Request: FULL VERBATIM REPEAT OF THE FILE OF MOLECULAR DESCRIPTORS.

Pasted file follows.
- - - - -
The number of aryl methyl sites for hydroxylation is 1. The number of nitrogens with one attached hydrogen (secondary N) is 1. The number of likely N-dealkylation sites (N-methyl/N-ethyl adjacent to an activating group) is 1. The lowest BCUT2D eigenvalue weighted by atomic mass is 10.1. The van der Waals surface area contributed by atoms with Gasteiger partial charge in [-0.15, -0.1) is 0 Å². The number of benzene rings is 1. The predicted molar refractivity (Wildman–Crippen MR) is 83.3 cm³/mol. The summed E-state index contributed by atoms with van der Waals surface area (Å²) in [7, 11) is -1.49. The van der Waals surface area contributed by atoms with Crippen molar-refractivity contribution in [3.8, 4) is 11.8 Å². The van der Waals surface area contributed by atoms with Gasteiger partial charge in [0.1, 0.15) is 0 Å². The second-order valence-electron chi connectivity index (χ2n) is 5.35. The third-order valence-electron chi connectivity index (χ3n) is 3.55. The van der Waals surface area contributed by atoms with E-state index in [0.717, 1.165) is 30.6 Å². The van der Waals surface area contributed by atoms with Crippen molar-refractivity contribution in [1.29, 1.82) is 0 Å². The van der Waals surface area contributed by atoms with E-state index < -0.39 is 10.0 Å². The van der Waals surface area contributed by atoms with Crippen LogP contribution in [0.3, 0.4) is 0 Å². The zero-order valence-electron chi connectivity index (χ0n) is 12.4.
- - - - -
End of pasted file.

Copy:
The number of aryl methyl sites for hydroxylation is 1. The number of nitrogens with one attached hydrogen (secondary N) is 1. The number of likely N-dealkylation sites (N-methyl/N-ethyl adjacent to an activating group) is 1. The lowest BCUT2D eigenvalue weighted by atomic mass is 10.1. The van der Waals surface area contributed by atoms with Gasteiger partial charge in [-0.15, -0.1) is 0 Å². The number of benzene rings is 1. The predicted molar refractivity (Wildman–Crippen MR) is 83.3 cm³/mol. The summed E-state index contributed by atoms with van der Waals surface area (Å²) in [7, 11) is -1.49. The van der Waals surface area contributed by atoms with Crippen molar-refractivity contribution in [3.8, 4) is 11.8 Å². The van der Waals surface area contributed by atoms with Gasteiger partial charge in [0.1, 0.15) is 0 Å². The second-order valence-electron chi connectivity index (χ2n) is 5.35. The third-order valence-electron chi connectivity index (χ3n) is 3.55. The van der Waals surface area contributed by atoms with E-state index in [0.717, 1.165) is 30.6 Å². The van der Waals surface area contributed by atoms with Crippen molar-refractivity contribution in [1.29, 1.82) is 0 Å². The van der Waals surface area contributed by atoms with E-state index < -0.39 is 10.0 Å². The van der Waals surface area contributed by atoms with Crippen LogP contribution in [0.3, 0.4) is 0 Å². The zero-order valence-electron chi connectivity index (χ0n) is 12.4.